The method for fabricating the package includes the steps of attaching the first leads to the circuit side of the die, and then attaching the second leads to the first leads. In addition, the method includes the step of wire bonding wires to the bond pads on the die and to the bonding sites on the leads. The method also includes the steps of forming the plastic body, and forming the terminal contacts on the pads of the first leads.
The package can be used to construct electronic systems such as modules, circuit boards, systems in a package (SIP) and computers.
The die 12 can comprise a conventional semiconductor die having a desired electrical configuration. For example, the die 12 can comprise a dynamic random access memory (DRAM), a static random access memory (SRAM), a flash memory, a microprocessor, a digital signal processor (DSP) or an application specific integrated circuit (ASIC). In addition, the die 12 can have any polygonal shape, which in the illustrative embodiment is rectangular.
As shown in
The plastic body 14 comprises a molded plastic, such as a Novolac resin, formed using a suitable molding process in a required size and shape. The plastic body 14 completely encapsulates the die 12 and the electrical connections with the die 12. In addition, the plastic body 14 has a generally rectangular peripheral outline that is only slightly larger than the peripheral outline (i.e., footprint) of the die 12 (e.g., 1.2×).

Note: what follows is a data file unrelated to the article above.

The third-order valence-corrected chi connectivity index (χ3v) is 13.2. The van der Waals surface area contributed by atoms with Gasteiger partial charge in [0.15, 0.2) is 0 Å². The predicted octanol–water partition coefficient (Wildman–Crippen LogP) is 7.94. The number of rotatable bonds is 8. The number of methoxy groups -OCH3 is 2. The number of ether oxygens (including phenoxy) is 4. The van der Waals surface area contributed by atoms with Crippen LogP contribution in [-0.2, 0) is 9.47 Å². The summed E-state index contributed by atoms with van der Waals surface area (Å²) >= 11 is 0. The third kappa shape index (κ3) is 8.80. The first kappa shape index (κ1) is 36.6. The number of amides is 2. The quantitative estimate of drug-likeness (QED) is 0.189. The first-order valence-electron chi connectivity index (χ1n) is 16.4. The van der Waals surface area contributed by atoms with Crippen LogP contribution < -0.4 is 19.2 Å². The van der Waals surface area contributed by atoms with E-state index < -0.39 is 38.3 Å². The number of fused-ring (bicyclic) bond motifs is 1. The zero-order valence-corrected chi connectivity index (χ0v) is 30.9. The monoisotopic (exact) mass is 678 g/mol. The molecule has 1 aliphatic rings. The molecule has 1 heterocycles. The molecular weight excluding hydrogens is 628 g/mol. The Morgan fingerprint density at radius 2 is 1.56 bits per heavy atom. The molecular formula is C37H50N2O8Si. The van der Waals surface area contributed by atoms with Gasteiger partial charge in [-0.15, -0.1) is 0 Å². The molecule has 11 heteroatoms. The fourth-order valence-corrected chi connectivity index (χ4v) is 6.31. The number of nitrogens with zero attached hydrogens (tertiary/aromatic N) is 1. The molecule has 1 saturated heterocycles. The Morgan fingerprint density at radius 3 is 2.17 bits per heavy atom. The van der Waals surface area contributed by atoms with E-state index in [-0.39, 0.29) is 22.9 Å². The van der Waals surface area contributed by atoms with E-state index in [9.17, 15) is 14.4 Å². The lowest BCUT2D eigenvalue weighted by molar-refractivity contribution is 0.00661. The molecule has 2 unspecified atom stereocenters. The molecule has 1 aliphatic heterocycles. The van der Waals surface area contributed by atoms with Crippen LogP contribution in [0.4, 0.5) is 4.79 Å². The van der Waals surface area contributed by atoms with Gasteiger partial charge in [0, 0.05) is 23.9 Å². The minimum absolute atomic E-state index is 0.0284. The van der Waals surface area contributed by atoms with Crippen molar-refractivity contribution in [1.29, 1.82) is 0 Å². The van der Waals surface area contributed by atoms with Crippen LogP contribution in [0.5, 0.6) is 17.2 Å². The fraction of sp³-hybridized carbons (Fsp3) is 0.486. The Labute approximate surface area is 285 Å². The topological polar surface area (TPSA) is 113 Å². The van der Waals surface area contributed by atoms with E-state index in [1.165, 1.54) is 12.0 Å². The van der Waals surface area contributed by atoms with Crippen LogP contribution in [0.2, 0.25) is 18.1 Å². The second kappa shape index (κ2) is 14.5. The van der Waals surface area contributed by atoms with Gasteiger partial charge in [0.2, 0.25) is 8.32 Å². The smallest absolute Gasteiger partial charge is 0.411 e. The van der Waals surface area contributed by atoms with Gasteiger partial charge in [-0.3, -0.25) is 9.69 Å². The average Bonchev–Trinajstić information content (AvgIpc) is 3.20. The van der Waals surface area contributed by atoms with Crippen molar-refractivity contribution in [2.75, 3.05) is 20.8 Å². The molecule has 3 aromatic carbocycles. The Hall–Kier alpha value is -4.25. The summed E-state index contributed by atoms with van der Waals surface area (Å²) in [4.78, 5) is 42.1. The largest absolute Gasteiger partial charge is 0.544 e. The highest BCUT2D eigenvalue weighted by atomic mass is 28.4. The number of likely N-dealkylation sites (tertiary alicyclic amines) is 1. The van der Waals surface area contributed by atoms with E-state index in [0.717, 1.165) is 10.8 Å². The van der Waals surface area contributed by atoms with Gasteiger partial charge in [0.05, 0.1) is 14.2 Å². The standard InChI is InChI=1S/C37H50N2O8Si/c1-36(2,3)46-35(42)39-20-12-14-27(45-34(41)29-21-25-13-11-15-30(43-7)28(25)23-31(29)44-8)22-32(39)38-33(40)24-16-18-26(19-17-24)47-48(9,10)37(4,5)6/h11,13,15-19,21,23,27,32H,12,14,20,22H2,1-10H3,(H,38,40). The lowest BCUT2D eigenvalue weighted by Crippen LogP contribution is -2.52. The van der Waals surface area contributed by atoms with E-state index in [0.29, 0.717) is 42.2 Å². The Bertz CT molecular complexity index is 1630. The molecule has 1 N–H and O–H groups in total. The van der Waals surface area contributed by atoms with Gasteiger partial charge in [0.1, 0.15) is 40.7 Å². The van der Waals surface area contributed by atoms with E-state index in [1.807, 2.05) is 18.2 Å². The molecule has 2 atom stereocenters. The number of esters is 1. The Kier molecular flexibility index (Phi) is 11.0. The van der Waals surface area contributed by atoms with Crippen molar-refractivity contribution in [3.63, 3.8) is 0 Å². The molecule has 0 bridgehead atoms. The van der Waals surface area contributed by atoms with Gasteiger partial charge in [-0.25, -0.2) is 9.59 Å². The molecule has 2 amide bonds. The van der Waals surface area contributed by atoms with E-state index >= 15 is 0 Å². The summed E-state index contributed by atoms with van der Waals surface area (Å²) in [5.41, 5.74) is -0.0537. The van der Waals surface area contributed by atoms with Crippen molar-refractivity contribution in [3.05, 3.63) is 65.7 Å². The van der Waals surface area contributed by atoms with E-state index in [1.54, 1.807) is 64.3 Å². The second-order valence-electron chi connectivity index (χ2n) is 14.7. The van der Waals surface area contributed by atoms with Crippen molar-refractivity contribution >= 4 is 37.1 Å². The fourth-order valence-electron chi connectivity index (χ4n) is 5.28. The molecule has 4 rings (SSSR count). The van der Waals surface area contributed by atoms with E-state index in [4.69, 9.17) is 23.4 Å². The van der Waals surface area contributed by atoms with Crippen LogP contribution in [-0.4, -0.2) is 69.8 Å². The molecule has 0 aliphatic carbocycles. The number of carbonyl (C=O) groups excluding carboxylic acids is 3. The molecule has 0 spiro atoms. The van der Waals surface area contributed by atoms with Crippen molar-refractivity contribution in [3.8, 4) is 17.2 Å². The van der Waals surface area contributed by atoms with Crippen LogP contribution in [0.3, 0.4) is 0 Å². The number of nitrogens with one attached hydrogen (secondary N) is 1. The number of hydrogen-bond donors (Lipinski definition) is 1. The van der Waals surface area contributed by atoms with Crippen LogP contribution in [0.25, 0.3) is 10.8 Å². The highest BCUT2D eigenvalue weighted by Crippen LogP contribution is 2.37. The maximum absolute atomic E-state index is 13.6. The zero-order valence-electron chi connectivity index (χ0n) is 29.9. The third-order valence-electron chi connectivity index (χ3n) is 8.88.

The terminal contacts 16 provide electrical connection points to the outside, and allow the package 10 to be surface mounted to a supporting substrate, such as a circuit board or a module substrate. In the illustrative embodiment the terminal contacts 16 comprise metal balls in a ball grid array (BGA). However, rather than comprising balls, the terminal contacts 16 can comprise bumps, pins, pads or any other type of external contact used in the art. In addition, for simplicity the ball grid array is illustrated as having only four rows and four columns with two of the columns separated by a space. However, the terminal contacts 16 can be arranged in other dense area arrays, such as a solid grid pattern of equally spaced rows and columns.
As used herein, the term “dense area array” refers to a contact pattern in which the density of the terminal contacts 16 is high in relation to the total area occupied by the terminal contacts 16. This relationship is sometimes referred to as a “packing fraction”. In general, the packing fraction of a pattern of contacts is the area occupied by the contacts over the total area available. In general, a “dense area array” will have a packing fraction of 0.25 or greater.
As shown in
One or more adhesive members 30 attach the circuit side 18 of the die 12 to the bottom sides of the circuit side leads 26. The adhesive members 30 can comprise a conventional die attach material, such as a tape material (e.g., LOC tape), or a deposited and cured adhesive layer (e.g., epoxy). In the illustrative embodiment, there are two adhesive members 30 on either side of the die 12. As shown in
As shown in
As shown in
The connecting segments 38 are angled members that span the gap between the back side leads 28 and the circuit side leads 26. This gap is approximately equal to the thickness of the die 12. The back side leads 28 provide electrical paths between the bond pads 22 on the die 12 and selected terminal contacts 16 that would otherwise be inaccessible due to line/space design rules.
As shown in
As shown in
As shown in